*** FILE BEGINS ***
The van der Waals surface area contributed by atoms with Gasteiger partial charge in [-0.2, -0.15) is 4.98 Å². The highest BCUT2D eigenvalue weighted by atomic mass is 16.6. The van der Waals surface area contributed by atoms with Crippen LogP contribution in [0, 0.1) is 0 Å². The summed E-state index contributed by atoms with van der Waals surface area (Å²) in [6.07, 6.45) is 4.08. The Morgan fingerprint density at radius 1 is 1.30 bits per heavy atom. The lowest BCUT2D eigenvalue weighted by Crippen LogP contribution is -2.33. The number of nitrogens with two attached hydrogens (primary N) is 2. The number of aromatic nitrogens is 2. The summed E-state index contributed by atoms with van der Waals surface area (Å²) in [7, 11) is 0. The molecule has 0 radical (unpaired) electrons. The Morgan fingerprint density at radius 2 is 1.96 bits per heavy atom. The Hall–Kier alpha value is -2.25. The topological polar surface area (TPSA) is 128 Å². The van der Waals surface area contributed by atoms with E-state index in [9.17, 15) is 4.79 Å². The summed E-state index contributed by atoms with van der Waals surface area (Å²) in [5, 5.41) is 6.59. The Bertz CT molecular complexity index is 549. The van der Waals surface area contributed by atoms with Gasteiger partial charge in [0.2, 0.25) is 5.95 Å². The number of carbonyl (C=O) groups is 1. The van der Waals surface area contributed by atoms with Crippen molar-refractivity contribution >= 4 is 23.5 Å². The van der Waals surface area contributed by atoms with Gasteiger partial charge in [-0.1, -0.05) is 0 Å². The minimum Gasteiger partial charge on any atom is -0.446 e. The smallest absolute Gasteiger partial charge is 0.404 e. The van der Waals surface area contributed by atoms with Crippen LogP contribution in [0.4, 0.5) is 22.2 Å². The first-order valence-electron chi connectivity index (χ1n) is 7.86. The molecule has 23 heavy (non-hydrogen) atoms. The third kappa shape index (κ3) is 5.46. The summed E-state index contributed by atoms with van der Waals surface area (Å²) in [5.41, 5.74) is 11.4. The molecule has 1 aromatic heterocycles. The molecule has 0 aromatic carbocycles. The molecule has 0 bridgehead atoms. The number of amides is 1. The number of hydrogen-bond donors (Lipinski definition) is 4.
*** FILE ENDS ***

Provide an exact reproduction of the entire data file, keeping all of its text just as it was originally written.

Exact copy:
The van der Waals surface area contributed by atoms with Gasteiger partial charge in [-0.2, -0.15) is 4.98 Å². The highest BCUT2D eigenvalue weighted by atomic mass is 16.6. The van der Waals surface area contributed by atoms with Crippen LogP contribution in [0, 0.1) is 0 Å². The summed E-state index contributed by atoms with van der Waals surface area (Å²) in [6.07, 6.45) is 4.08. The Morgan fingerprint density at radius 1 is 1.30 bits per heavy atom. The lowest BCUT2D eigenvalue weighted by Crippen LogP contribution is -2.33. The number of nitrogens with two attached hydrogens (primary N) is 2. The number of aromatic nitrogens is 2. The summed E-state index contributed by atoms with van der Waals surface area (Å²) in [7, 11) is 0. The molecule has 0 radical (unpaired) electrons. The Morgan fingerprint density at radius 2 is 1.96 bits per heavy atom. The Hall–Kier alpha value is -2.25. The topological polar surface area (TPSA) is 128 Å². The van der Waals surface area contributed by atoms with E-state index in [9.17, 15) is 4.79 Å². The summed E-state index contributed by atoms with van der Waals surface area (Å²) in [5, 5.41) is 6.59. The Bertz CT molecular complexity index is 549. The van der Waals surface area contributed by atoms with Gasteiger partial charge in [0.2, 0.25) is 5.95 Å². The number of carbonyl (C=O) groups is 1. The van der Waals surface area contributed by atoms with Crippen molar-refractivity contribution >= 4 is 23.5 Å². The van der Waals surface area contributed by atoms with Gasteiger partial charge in [-0.1, -0.05) is 0 Å². The minimum Gasteiger partial charge on any atom is -0.446 e. The smallest absolute Gasteiger partial charge is 0.404 e. The van der Waals surface area contributed by atoms with Crippen LogP contribution in [0.4, 0.5) is 22.2 Å². The first-order valence-electron chi connectivity index (χ1n) is 7.86. The molecule has 23 heavy (non-hydrogen) atoms. The third kappa shape index (κ3) is 5.46. The summed E-state index contributed by atoms with van der Waals surface area (Å²) in [5.41, 5.74) is 11.4. The molecule has 1 aromatic heterocycles. The molecule has 0 aromatic carbocycles. The molecule has 0 bridgehead atoms. The number of amides is 1. The number of hydrogen-bond donors (Lipinski definition) is 4.